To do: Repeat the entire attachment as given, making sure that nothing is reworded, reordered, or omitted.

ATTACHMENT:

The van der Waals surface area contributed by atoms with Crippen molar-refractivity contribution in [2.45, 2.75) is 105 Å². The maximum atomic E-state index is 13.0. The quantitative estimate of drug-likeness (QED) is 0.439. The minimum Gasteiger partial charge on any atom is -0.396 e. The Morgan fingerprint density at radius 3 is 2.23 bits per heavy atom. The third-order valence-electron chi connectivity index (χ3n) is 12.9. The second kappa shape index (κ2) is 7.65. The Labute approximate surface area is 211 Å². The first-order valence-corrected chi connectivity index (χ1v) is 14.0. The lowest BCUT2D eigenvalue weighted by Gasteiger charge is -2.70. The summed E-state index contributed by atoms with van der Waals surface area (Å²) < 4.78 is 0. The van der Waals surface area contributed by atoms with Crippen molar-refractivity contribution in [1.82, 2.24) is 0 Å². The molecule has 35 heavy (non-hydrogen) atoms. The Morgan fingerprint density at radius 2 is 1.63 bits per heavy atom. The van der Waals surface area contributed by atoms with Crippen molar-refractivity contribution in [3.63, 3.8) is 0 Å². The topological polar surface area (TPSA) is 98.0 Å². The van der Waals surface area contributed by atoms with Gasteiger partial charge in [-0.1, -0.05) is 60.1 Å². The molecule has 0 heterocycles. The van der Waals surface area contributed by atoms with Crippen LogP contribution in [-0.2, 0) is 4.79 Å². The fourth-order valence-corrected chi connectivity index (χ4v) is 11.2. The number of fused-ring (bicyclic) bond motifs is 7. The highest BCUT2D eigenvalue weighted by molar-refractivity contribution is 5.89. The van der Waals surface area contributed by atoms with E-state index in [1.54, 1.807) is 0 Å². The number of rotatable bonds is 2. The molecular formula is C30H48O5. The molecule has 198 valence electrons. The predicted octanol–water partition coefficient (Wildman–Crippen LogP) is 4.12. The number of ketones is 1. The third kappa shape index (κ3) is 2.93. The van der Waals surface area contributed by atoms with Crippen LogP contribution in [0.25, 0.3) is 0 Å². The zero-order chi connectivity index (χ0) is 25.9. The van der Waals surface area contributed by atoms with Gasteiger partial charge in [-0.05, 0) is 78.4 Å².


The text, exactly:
The van der Waals surface area contributed by atoms with Crippen molar-refractivity contribution in [2.45, 2.75) is 105 Å². The maximum atomic E-state index is 13.0. The quantitative estimate of drug-likeness (QED) is 0.439. The minimum Gasteiger partial charge on any atom is -0.396 e. The Morgan fingerprint density at radius 3 is 2.23 bits per heavy atom. The third-order valence-electron chi connectivity index (χ3n) is 12.9. The second kappa shape index (κ2) is 7.65. The Labute approximate surface area is 211 Å². The first-order valence-corrected chi connectivity index (χ1v) is 14.0. The lowest BCUT2D eigenvalue weighted by Gasteiger charge is -2.70. The summed E-state index contributed by atoms with van der Waals surface area (Å²) < 4.78 is 0. The van der Waals surface area contributed by atoms with Crippen molar-refractivity contribution in [1.82, 2.24) is 0 Å². The molecule has 35 heavy (non-hydrogen) atoms. The Morgan fingerprint density at radius 2 is 1.63 bits per heavy atom. The van der Waals surface area contributed by atoms with Crippen molar-refractivity contribution in [3.63, 3.8) is 0 Å². The topological polar surface area (TPSA) is 98.0 Å². The van der Waals surface area contributed by atoms with Gasteiger partial charge in [-0.1, -0.05) is 60.1 Å². The molecule has 0 heterocycles. The van der Waals surface area contributed by atoms with Crippen LogP contribution in [-0.2, 0) is 4.79 Å². The fourth-order valence-corrected chi connectivity index (χ4v) is 11.2. The number of fused-ring (bicyclic) bond motifs is 7. The highest BCUT2D eigenvalue weighted by molar-refractivity contribution is 5.89. The van der Waals surface area contributed by atoms with E-state index in [1.54, 1.807) is 0 Å². The number of rotatable bonds is 2. The molecular formula is C30H48O5. The molecule has 198 valence electrons. The predicted octanol–water partition coefficient (Wildman–Crippen LogP) is 4.12. The number of ketones is 1. The third kappa shape index (κ3) is 2.93. The van der Waals surface area contributed by atoms with Crippen LogP contribution in [0.25, 0.3) is 0 Å². The zero-order chi connectivity index (χ0) is 25.9. The van der Waals surface area contributed by atoms with Gasteiger partial charge in [-0.05, 0) is 78.4 Å².